UPDATED: Qantas loses lawsuit over outsourcing

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Qantas
(PHOTO: Shutterstock)

(Updates with response from Qantas)

Australia’s Qantas Airways on Friday (30 July) lost a lawsuit filed last year by ground handling staff who said the airline’s move to outsource about 2,000 jobs violated the Fair Work Act. The suit was filed by the Transport Workers Union, the main body that represents baggage handlers, aircraft cleaning and refuelling staff. Despite the win in Australia’s Federal Court, it is unclear what penalties Qantas will suffer. The justice hearing the matter, Michael Lee, said this will be decided later. Union members said the outsourcing was done primarily because the affected staff were simply union members.

Qantas said outsourcing the ground handling work would save it about A$100 million annually, reduce capital expenditure costs by A$80 million over the next five years and allow it to match fluctuating demand. Qantas failed to convince Justice Lee it outsourced the roles purely for commercial reasons and not to try to avoid collective bargaining and industrial disputes in the future, according to Australian media reports.

“Senior Qantas management have serious questions to answer after this judgment,” TWU national secretary Michael Kaine said. “The judge made clear that Qantas targeted its ground workers for outsourcing because they were united to fight for decent standards at the airline.”

The move to outsource these jobs was first made last year when Qantas said about 370 Jetstar ground workers were sacked and a further 2,000 ground staff on its mainline brand notified their roles were under review. The airline later rejected a last-minute in-house bid from the union to try to save the jobs in November, saying the offer failed to meet some key hurdles. Qantas has repeatedly said the decision to outsource was necessary due to the heavy toll of the COVID-19 pandemic on its business, which had led to a A$2.7 billion loss last financial year. The carrier has terminated about 8,500 workers during the crisis and had stood down thousands more.

In a lengthy statement issued after the court’s decision, Qantas said it intends to appeal the decision, adding “While the court accepted that Qantas made the decision to outsource in response to the unprecedented impact of the COVID crisis, it found the TWU’s claim that preventing future industrial action was also a factor had not been disproven – which is the threshold for such cases. Qantas fundamentally disagrees with this judgment, particularly in light of the following:

  • Prior to the pandemic, Qantas was actively recruiting into its ground handling function and investing in new equipment – a sign that had no intention of outsourcing.
  • Qantas had three clear reasons right from the outset as to why the outsourcing was necessary in the wake of the massive impact of the COVID crisis:
  • Using specialised companies could save Qantas up to $100 million a year – savings it desperately needed to unlock as part of its recovery from COVID.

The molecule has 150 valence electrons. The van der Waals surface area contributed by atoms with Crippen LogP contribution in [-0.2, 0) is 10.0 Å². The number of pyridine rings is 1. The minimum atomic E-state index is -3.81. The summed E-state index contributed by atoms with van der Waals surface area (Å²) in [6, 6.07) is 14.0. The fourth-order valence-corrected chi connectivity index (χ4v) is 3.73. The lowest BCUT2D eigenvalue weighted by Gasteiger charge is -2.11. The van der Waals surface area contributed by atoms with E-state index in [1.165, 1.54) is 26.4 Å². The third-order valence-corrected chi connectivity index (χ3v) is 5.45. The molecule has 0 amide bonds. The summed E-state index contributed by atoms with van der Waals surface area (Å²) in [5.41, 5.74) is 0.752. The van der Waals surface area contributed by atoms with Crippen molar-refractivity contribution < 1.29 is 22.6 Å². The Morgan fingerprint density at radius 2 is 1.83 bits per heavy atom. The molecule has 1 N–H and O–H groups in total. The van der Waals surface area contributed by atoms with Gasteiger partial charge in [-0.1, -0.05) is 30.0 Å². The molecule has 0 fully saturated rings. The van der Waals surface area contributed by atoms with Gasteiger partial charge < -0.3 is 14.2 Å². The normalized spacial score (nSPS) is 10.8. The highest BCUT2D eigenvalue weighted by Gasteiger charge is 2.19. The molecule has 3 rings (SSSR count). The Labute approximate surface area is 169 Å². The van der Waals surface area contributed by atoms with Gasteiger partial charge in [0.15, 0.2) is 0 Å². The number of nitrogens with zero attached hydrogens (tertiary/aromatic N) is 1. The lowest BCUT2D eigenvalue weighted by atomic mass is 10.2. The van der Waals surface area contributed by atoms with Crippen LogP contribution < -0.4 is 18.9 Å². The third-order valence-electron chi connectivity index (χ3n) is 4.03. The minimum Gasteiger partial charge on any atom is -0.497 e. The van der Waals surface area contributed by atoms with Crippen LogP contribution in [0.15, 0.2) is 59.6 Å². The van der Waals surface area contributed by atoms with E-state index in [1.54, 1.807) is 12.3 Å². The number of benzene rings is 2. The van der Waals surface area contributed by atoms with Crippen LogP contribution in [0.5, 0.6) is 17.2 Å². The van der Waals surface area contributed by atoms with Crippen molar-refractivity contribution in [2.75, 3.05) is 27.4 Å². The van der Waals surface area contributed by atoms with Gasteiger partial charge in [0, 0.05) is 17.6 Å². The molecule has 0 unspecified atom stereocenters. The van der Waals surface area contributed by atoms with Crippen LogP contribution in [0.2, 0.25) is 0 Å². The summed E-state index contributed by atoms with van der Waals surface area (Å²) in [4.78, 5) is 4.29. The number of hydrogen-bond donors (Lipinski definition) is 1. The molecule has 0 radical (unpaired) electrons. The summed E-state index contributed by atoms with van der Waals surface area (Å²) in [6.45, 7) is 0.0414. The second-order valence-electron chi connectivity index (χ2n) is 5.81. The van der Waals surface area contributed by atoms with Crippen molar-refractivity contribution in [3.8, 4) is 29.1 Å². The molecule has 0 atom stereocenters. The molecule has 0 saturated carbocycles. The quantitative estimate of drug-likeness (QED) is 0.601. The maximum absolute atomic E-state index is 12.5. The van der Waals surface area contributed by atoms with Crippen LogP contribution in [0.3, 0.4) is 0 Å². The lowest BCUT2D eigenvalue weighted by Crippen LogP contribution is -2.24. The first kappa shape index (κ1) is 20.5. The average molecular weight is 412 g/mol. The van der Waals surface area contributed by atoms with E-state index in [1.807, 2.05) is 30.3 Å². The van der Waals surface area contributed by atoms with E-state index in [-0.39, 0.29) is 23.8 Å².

• It would also remove the need for Qantas to spend $80 million over five years on necessary ground handling equipment like tugs and baggage loaders.
  • Outsourcing would allow resources to be better matched with fluctuating levels of demand, especially when the same workforce is providing services to scores of airlines at the same airport. The need for this variability has been shown again by the latest set of lockdowns.

“Today’s judgment does not mean Qantas is required to reinstate workers or pay compensation or penalties,” Qantas said in its statement. “These matters have not yet been considered by the Court and Qantas will oppose any such orders. Qantas will also seek to have its appeal heard as soon as possible and before any remedy hearing.”

Qantas Group Executive John Gissing.

Qantas Group Executive John Gissing, said: “The TWU has put forward its persecution complex that our decision to save A$100 million a year in the middle of a global downturn was really about stopping them from walking off the job at some time in the future. The fact is, Qantas deals with the operational risk of industrial action on a regular basis given the 50-plus agreements across the group. That risk pales in comparison with a pandemic that has grounded our fleet and our people for months, and has so far cost us A$16 billion in revenue. The focus of the TWU’s case was on a few documents that made reference to industrial action while ignoring the hundreds that don’t. Any company acting prudently has to consider all operational risks when making a significant decision, but a reference to the risk of industrial action risk does not automatically mean that it’s a reason for the decision. Qantas was motivated only by lawful commercial reasons, and this will be the subject of our appeal.”

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1 COMMENT

  1. APSOLUTE DISGRASE, When will this end Allan Joyce give himself a massive pay rise. If his workers only earned a dollar a week he would try and take a cent.
    should be a Aussie running QANTAS who cares for Australian and Australians jobs.
    Will never fly QANTAS again ITS NOT A AUSSIE COMPANY ANYMORE.

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